by Paul R. Pillar
In thinking about the significance and consequences, a decade and a half later, of the terrorist attacks known as 9/11, it is best to begin with what the attacks did not mean—despite what voluminous commentary ever since the event might lead one to believe. The attacks did not mark a major change in security threats faced by the United States or anyone else. Americans were not suddenly more in danger on September 12, 2001 than they had been on September 10, even though the reactions of many Americans would suggest that they were. Nor was one spectacular, lethal, and lucky shot to be equated with a larger threat that can be thought of in strategic terms, or with sudden revelation of such a threat. Those whose job was to assess such things, including those in U.S. officialdom, had communicated prior to 9/11 their clear understanding of the strategic threat represented by Bin Ladin’s variety of international terrorism.
September 2001 did not mark the advent of a substantially greater vulnerability of the U.S. homeland, and certainly not an existential one. The techniques involved were not at all comparable in that regard to the introduction of the long-range bomber and the intercontinental ballistic missile.
Nor did September 2001 mark the beginning of serious counterterrorist efforts by the United States, notwithstanding the larger amount of resources thrown at the problem in the wake of 9/11. There was a lot of counterterrorism going on before, especially in the 1980s and continuing into the 1990s. The available tools and elements of counterterrorism have remained essentially unchanged from those earlier periods, apart from a few technological developments such as those involving unmanned aerial vehicles.
The biggest changes brought about by 9/11 instead involved public perceptions and emotions, and consequently the political treatment of subjects that those perceptions and emotions involved. The politics riding on public fears have been far more consequential than any external reality about what terrorist groups are up to. And much of the public perceptions have been inaccurate, as indicated by the way those perceptions about terrorist threats changed from September 10 to September 12.
Even the public perceptions about terrorism have not been a one-way progression. There has been some of the same swinging of the pendulum of public preferences as seen after previous major terrorist incidents. Although the swing after 9/11 was substantially higher than usual, we have already seen some of the pendulum’s return in the opposite direction. Some measures taken and quietly accepted by Congressional overseers in the name of counterterrorism in the earliest years after 9/11, including bulk collection of electronic data by government agencies and torture of captives, later became subjects of controversy or condemnation.
The shock effect of 9/11 suddenly made the American public much more militant and more willing than before to assume costs and take risks in the name of national security. This was an emotional response, little diverted or contained by more sober calculation of what really would enhance national security, and with little attention to how some could exploit the emotions for other purposes.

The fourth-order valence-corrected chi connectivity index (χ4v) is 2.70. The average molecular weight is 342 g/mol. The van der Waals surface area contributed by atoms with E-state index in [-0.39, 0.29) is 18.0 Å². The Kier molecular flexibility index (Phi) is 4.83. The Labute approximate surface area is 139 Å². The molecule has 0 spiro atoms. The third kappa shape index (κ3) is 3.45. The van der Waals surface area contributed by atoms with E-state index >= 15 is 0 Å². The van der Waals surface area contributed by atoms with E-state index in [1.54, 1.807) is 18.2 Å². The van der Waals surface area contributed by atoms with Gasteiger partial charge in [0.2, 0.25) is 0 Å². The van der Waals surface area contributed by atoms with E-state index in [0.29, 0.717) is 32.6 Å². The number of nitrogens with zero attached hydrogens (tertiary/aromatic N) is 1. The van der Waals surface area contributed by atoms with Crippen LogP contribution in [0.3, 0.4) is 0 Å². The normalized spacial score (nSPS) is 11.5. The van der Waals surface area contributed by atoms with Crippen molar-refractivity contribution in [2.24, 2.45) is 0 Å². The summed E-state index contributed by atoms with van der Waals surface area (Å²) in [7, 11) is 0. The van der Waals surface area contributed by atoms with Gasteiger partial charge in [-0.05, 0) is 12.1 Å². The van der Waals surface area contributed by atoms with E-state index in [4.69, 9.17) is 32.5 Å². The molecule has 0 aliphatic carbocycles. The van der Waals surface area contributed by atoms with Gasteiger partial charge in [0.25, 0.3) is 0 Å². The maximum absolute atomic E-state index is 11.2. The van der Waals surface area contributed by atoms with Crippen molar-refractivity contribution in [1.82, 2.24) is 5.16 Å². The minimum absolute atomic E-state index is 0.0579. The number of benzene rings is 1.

The single most consequential result of all of this was the launching in 2003 of the war in Iraq. Although Iraq had nothing to do with 9/11, the surge in public militancy made it politically possible for the first time for neoconservatives to implement this longstanding item on their agenda. The damage, including to matters related to U.S. national security, has been vast, including trillions in expenditures, the igniting of a continuing civil war in a major Middle Eastern state, the stoking of region-wide sectarian conflict, and—as far as terrorism is concerned—giving birth to the group now known as ISIS.
U.S. military intervention in Afghanistan was another legacy of 9/11, of course. Unlike Iraq, it was related to 9/11 with regard to Al Qaeda’s presence in Afghanistan under the Taliban. But years ago, the intervention morphed from a counterterrorism operation into more of a nation-building operation. And now it has become America’s longest war.
Concepts offered by the intelligentsia, and not just emotions felt by the public, have been substantially affected by 9/11. After much groping since the end of the Cold War for ways to characterize, in a satisfyingly simple manner, both an era and a global U.S. mission, the fight against terrorism finally seemed to fill the bill. The unfortunate “war on terror” metaphor much affected policy discourse and thus policy itself. Counterterrorism came to be thought of in chiefly military terms, and conceiving of a war against a tactic meant a war without either geographic or temporal limits.
The aforementioned responses and effects will have more lasting consequences than the enhanced investigative powers, such as those in the Patriot Act, that have received much attention. There is natural resistance in American tradition and habits of thought to such enhancement. There is not comparable resistance to fighting endlessly a foreign menace, even a menace defined as a tactic.
The main legacy of 9/11 has been less anything that terrorists have done to us than what we have done to ourselves, and to others, in response. On balance the legacy has not been beneficial.
This article was first published by the National Interest and was reprinted here with permission. Copyright The National Interest.